• * Age (older than 50)
    • * Use of birth control pills and age older than 30 years
    • * Overweight
    • * Hypertension (high blood pressure)
    • * High blood cholesterol levels
    • * Diabetes
    • * Heart disease
    • * Sickle cell disease
    • * Substance abuse, particularly crack cocaine
    • * Family history of strokes or transient ischemic attacks (TIAs-mini strokes)
  95. The most common type of stroke (about 80%) ...when a clot forms in an artery in the brain or travels from the heart to the brain and plugs the artery
    Ischemic
  96. The difference between a TIA and a stroke
    The symptoms of a TIA are transient, lasting from several minutes to several hours, with a return to normal neurological function.
  97. **SYMPTOMS OF STROKE**
    • *Weakness, numbness, or paralysis of the face, an arm, or a leg on one side of the body
    • *Blurred or decreased vision, especially in one eye
    • *Problems speaking or understanding
    • *Dizziness or loss of balance
    • *Sudden, severe, and unexplained headache
    • *Deviation of the eyes
  98. **CARE FOR A STROKE VICTIM**
    • 1. Call 9-1-1.
    • 2. If the victim is unresponsive, open the airway and check breathing. If there is no breathing, give CPR
    • 3. If the victim is responsive, lay the victim down with the head and shoulders slightly elevated
    • 4. Place a victim who is unresponsive but breathing in the RECOVERY POSITION to keep the the airway open and to permit secretions and vomit to drain from the mouth
  99. Is a chronic, inflammatory lung disease characterized by repeated breathing problems
    Asthma
  100. Ppl with asthma have _____ (some call them attacks or flares) when the air passages in their lungs get narrower and breathing becomes more difficult.
    Acute episodes
  101. **TRIGGERS OF ASTHMA**
    • * Respiratory tract infection
    • * Exposure to temperature extremes, especially cold air
    • * Strong odors, perfumes, talcum powder, deodorizers, and paint
    • *Occupational exposures: dust, fumes, and smoke
    • * Certain drugs: aspirin, nonsteroidal anti-inflammatory drugs, yellow dy No. 5, and beta blockers
    • * Exercise
    • * Emotional stress
    • * Allergens: pollen, mold, dust mites, animal danger, and tobacco smoke
    • * Air pollution: ozone and sulfur dioxide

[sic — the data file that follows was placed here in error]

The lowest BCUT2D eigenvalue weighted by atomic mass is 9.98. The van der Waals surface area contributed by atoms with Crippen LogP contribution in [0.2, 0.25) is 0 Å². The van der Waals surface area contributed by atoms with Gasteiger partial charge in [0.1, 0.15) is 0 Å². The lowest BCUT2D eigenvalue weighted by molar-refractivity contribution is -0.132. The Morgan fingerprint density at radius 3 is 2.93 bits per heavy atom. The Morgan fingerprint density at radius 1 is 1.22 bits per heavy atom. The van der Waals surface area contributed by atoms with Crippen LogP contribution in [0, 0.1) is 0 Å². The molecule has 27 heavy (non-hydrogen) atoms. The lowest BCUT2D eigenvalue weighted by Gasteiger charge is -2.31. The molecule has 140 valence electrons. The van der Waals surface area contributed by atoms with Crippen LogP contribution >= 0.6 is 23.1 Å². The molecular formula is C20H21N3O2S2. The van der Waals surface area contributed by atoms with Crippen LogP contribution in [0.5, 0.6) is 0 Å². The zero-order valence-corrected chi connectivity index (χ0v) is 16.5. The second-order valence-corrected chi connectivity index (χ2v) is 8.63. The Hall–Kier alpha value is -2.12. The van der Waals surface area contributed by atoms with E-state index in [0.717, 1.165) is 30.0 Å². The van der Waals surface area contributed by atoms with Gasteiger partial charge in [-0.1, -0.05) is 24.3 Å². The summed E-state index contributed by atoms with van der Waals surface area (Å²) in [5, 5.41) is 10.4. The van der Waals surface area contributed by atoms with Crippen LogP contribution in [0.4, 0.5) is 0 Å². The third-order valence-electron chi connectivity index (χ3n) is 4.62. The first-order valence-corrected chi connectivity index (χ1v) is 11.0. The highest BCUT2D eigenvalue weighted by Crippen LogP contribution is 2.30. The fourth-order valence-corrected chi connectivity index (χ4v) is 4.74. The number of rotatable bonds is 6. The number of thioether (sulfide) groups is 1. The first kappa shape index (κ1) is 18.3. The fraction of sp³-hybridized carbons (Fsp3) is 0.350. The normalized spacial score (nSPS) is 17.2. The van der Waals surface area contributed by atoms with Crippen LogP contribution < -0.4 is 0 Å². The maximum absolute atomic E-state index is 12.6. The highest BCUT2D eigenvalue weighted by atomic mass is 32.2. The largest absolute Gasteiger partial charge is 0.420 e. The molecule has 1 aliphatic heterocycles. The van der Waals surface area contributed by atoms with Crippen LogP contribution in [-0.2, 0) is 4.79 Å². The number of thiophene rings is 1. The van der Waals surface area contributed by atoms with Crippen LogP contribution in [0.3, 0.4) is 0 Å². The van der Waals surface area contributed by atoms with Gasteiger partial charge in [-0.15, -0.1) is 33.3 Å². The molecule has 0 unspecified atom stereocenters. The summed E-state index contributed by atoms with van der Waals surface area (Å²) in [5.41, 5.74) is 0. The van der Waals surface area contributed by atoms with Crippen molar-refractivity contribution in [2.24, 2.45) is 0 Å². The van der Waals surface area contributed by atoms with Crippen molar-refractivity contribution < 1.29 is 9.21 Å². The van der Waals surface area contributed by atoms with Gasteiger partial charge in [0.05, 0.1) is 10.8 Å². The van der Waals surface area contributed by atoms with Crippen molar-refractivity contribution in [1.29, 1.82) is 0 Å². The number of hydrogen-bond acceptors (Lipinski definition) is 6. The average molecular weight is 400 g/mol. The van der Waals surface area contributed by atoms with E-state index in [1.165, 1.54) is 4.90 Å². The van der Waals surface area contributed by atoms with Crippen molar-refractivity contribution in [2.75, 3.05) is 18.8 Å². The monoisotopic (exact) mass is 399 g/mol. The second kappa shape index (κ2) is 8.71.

102. **SIGNS OF AN ASTHMA ATTACK**
    • * Coughing
    • * Cyanosis (bluish skin)
    • * Inability to speak in complete sentences without pausing for breath
    • * Nostrils flaring with each breath
    • * Difficulty breathing, including wheezing
  103. **CARE FOR PPL WITH ASTHMA**
    • 1. Place the victim in a comfortable, upright position and leanin slightly forward. (TRIPOD POSITION). sitting up is best
    • 2. Monitor breathing
    • 3. Ask the victim about any asthma meds; use inhaler
    • 4. seek medical attention if meds and inhaler dont work
  104. Fast deep breathing; common during emotional stress
    hyperventilation
  105. **RECOGNIZING HYPERVENTILATION**
    • *Dizziness or lightheadedness
    • *Numbness
    • *Tingling of the hands and feat
    • *Shortness of breath
    • *Breathing rate faster than 40 breaths per min
  106. **CARE FOR HYPERVENTILATION**
    • 1. Calm and reassure the victim
    • 2. Encourage the person to breathe slowly, using the ab muscles, inhale through the nose, hold the full inhalation for several secs, then exhale slowly
  107. Life long smokers
    Chronic obstructive pulmonary disease (COPD)
  108. Is a broad term aplied to emphysema, chronic bronchitis, and related lung diseases. **cig smokin..
    COPD-Chronic obstructive pulmonary disease
  109. Caused by chronic infection, which can be brought on by irritations such as tobacco smoke.
    Chronic bronchitis
  110. Often occurs with chronic bronchitis; difficult breathing
    Emphysema
  111. **SIGNS AND SYMPTOMS**
    • *Wheeze
    • *Coughing and shortness of breath;
    • * Depend on a constant low level of artificially supplied oxygen to maintain breathing
  112. **CARE FOR COPD**
    • 1. They will have their own physician-prescribed meds.
    • 2. Place victim in sittin position
    • 3. Encourage the victim to cough up any secretions
    • 4. Encourage the victim to drink fluids
    • 5. For acute breathing distress, obtain immediate medical assistance
  113. A sudden, brief loss of responsiveness not associated with a head injury
    Syncope (fainting) or psychogenic shock
  114. Can happen suddenly when blood flow to the brain is interrupted
    fainting
  115. The decreased blood flow can be caused by low blood sugar____